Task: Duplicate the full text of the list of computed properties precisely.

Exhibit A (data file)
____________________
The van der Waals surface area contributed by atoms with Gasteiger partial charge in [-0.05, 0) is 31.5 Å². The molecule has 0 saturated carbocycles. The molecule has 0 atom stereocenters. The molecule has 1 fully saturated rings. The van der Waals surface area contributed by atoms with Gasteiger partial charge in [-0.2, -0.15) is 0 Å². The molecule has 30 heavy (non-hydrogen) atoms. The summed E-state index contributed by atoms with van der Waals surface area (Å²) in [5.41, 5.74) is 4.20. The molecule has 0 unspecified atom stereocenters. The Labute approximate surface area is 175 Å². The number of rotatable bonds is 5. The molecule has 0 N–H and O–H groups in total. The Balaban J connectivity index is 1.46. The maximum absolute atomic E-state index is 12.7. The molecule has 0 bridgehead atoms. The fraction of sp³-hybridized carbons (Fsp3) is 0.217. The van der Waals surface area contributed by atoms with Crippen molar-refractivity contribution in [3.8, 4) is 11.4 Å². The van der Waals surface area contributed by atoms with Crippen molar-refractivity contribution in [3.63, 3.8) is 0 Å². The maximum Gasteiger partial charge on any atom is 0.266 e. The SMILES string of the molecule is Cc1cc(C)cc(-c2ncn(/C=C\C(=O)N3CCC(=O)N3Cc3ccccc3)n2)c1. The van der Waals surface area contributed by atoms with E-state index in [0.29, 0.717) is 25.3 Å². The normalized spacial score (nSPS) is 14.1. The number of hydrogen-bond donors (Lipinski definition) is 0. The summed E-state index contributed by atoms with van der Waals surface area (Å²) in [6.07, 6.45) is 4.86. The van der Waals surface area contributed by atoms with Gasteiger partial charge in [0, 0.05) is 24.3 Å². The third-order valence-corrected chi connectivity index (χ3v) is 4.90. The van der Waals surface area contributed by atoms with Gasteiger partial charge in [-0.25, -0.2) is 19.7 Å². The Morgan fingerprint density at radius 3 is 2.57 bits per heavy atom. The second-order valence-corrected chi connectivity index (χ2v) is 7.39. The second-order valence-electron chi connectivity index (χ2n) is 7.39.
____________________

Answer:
The van der Waals surface area contributed by atoms with Gasteiger partial charge in [-0.05, 0) is 31.5 Å². The molecule has 0 saturated carbocycles. The molecule has 0 atom stereocenters. The molecule has 1 fully saturated rings. The van der Waals surface area contributed by atoms with Gasteiger partial charge in [-0.2, -0.15) is 0 Å². The molecule has 30 heavy (non-hydrogen) atoms. The summed E-state index contributed by atoms with van der Waals surface area (Å²) in [5.41, 5.74) is 4.20. The molecule has 0 unspecified atom stereocenters. The Labute approximate surface area is 175 Å². The number of rotatable bonds is 5. The molecule has 0 N–H and O–H groups in total. The Balaban J connectivity index is 1.46. The maximum absolute atomic E-state index is 12.7. The molecule has 0 bridgehead atoms. The fraction of sp³-hybridized carbons (Fsp3) is 0.217. The van der Waals surface area contributed by atoms with Crippen molar-refractivity contribution in [3.8, 4) is 11.4 Å². The van der Waals surface area contributed by atoms with Crippen molar-refractivity contribution in [3.63, 3.8) is 0 Å². The maximum Gasteiger partial charge on any atom is 0.266 e. The SMILES string of the molecule is Cc1cc(C)cc(-c2ncn(/C=C\C(=O)N3CCC(=O)N3Cc3ccccc3)n2)c1. The van der Waals surface area contributed by atoms with E-state index in [0.29, 0.717) is 25.3 Å². The normalized spacial score (nSPS) is 14.1. The number of hydrogen-bond donors (Lipinski definition) is 0. The summed E-state index contributed by atoms with van der Waals surface area (Å²) in [6.07, 6.45) is 4.86. The van der Waals surface area contributed by atoms with Gasteiger partial charge in [0, 0.05) is 24.3 Å². The third-order valence-corrected chi connectivity index (χ3v) is 4.90. The van der Waals surface area contributed by atoms with Gasteiger partial charge in [-0.25, -0.2) is 19.7 Å². The Morgan fingerprint density at radius 3 is 2.57 bits per heavy atom. The second-order valence-corrected chi connectivity index (χ2v) is 7.39. The second-order valence-electron chi connectivity index (χ2n) is 7.39.